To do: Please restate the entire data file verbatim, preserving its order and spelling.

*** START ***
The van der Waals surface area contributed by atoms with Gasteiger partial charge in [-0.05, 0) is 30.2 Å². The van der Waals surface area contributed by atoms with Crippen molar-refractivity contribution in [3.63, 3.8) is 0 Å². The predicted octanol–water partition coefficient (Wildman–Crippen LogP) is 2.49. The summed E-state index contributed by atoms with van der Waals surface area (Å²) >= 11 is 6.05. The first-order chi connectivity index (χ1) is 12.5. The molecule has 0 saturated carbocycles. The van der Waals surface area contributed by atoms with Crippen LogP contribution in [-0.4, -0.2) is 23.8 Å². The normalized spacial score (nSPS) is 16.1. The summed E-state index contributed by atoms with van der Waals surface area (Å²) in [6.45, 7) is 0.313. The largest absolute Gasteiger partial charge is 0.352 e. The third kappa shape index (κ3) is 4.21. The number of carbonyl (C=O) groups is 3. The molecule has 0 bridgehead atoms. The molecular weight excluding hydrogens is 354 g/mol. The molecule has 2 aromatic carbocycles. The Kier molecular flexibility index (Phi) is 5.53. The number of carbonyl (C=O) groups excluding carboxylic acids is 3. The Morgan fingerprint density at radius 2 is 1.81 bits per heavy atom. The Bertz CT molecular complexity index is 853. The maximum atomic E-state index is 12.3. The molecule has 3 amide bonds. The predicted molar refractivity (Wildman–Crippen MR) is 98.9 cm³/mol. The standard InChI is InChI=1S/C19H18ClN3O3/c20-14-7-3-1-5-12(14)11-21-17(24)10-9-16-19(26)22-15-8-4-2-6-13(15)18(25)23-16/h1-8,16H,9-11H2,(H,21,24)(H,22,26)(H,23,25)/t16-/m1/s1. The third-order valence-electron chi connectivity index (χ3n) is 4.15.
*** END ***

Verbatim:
The van der Waals surface area contributed by atoms with Gasteiger partial charge in [-0.05, 0) is 30.2 Å². The van der Waals surface area contributed by atoms with Crippen molar-refractivity contribution in [3.63, 3.8) is 0 Å². The predicted octanol–water partition coefficient (Wildman–Crippen LogP) is 2.49. The summed E-state index contributed by atoms with van der Waals surface area (Å²) >= 11 is 6.05. The first-order chi connectivity index (χ1) is 12.5. The molecule has 0 saturated carbocycles. The van der Waals surface area contributed by atoms with Crippen LogP contribution in [-0.4, -0.2) is 23.8 Å². The normalized spacial score (nSPS) is 16.1. The summed E-state index contributed by atoms with van der Waals surface area (Å²) in [6.45, 7) is 0.313. The largest absolute Gasteiger partial charge is 0.352 e. The third kappa shape index (κ3) is 4.21. The number of carbonyl (C=O) groups is 3. The molecule has 0 bridgehead atoms. The molecular weight excluding hydrogens is 354 g/mol. The molecule has 2 aromatic carbocycles. The Kier molecular flexibility index (Phi) is 5.53. The number of carbonyl (C=O) groups excluding carboxylic acids is 3. The Morgan fingerprint density at radius 2 is 1.81 bits per heavy atom. The Bertz CT molecular complexity index is 853. The maximum atomic E-state index is 12.3. The molecule has 3 amide bonds. The predicted molar refractivity (Wildman–Crippen MR) is 98.9 cm³/mol. The standard InChI is InChI=1S/C19H18ClN3O3/c20-14-7-3-1-5-12(14)11-21-17(24)10-9-16-19(26)22-15-8-4-2-6-13(15)18(25)23-16/h1-8,16H,9-11H2,(H,21,24)(H,22,26)(H,23,25)/t16-/m1/s1. The third-order valence-electron chi connectivity index (χ3n) is 4.15.